Hi, I’m Jon Gauthier. I’m a Ph.D. student in the Department of Brain and Cognitive Sciences at the Massachusetts Institute of Technology. I build computational models of how people learn, understand, and produce language. I collaborate with members of the Computational Psycholinguistics Laboratory and the Computational Cognitive Science Group, combining methods from artificial intelligence, linguistics, neuroscience, and philosophy. I also co-run the Brain and Cognitive Sciences Philosophy Circle.
Before joining MIT, I did research in natural language processing and machine learning at Stanford University in the Natural Language Processing Group, where I was advised by Christopher Manning. I also spent time as a researcher at OpenAI and Google Brain, where I mainly collaborated with Ilya Sutskever and Oriol Vinyals.
I had the good fortune to begin research at a young age, thanks to the generosity and support of my advisors and academic community. I’m interested in helping ambitious undergraduate students likewise break into the world of academia. Please get in touch!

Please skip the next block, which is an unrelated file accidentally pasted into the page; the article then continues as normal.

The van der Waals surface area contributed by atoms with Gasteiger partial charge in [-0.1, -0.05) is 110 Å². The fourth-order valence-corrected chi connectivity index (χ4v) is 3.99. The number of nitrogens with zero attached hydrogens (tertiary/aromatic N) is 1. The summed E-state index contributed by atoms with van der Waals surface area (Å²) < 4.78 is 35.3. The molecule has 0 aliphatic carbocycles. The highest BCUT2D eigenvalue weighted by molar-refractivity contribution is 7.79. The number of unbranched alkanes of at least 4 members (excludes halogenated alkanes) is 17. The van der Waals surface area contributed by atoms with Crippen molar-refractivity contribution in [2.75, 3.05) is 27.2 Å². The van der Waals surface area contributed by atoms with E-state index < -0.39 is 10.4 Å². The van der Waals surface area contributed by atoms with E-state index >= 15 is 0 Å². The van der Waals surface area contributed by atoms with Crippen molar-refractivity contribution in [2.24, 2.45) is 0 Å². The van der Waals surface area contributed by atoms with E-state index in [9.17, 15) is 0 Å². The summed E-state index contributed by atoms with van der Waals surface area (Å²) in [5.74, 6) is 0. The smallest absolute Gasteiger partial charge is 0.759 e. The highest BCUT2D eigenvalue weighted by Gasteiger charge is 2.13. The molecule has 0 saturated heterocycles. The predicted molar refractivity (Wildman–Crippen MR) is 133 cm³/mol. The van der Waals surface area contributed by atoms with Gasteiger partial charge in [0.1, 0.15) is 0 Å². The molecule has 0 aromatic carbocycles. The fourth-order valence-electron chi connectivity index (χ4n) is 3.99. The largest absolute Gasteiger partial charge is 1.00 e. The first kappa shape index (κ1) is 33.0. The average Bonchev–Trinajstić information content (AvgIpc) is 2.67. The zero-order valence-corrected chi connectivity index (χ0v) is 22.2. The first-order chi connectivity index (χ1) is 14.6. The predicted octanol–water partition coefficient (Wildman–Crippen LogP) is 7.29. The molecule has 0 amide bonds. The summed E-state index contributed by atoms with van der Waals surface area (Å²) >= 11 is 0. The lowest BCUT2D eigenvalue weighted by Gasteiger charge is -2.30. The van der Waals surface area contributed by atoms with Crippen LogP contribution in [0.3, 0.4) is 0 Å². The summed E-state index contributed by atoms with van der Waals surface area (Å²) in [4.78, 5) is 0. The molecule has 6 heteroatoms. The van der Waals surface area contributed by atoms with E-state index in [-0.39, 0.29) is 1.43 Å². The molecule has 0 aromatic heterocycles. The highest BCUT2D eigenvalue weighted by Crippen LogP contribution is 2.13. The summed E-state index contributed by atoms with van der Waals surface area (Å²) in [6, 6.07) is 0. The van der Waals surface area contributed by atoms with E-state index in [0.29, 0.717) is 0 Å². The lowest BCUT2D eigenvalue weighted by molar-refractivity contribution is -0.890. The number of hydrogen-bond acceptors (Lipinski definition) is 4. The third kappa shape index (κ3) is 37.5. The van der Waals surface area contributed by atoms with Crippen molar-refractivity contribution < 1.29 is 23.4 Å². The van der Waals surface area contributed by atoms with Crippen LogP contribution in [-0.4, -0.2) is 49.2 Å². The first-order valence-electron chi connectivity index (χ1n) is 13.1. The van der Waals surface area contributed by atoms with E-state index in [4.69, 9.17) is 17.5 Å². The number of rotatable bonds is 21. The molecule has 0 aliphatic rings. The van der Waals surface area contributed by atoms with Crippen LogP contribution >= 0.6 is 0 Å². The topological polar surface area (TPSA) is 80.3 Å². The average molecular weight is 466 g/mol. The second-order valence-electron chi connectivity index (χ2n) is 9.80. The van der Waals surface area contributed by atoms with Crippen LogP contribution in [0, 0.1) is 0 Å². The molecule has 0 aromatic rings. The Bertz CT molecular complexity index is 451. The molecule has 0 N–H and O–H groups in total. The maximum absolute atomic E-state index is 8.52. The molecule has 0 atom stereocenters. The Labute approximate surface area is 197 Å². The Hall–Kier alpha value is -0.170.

Recent personal news
- Anna Ivanova and I are presenting our paper on brain decoding for language at CCN in September 2018.
- The Open Philanthropy Project has named me an AI Fellow. We’ll be collaborating to support the development of more interpretable, robust systems for language understanding, and the discussion of both short- and long-term potential risks of artificial intelligence.
- I joined the MIT Department of Brain and Cognitive Sciences in September 2017.
- Lucy Li and I presented our work on assessing distributional representations at ACL 2017 in August 2017.
- I visited NIPS 2016 in December 2016 and gave a talk on situated language learning at the Machine Intelligence Workshop.
- I gave a talk on the SPINN project at Google DeepMind in August 2016.
- Our paper on SPINN, a deep learning model for natural language understanding, has been accepted to ACL 2016. Sam Bowman and I presented the work at the conference in Berlin in August 2016.
(Find me on Google Scholar for an up-to-date list.)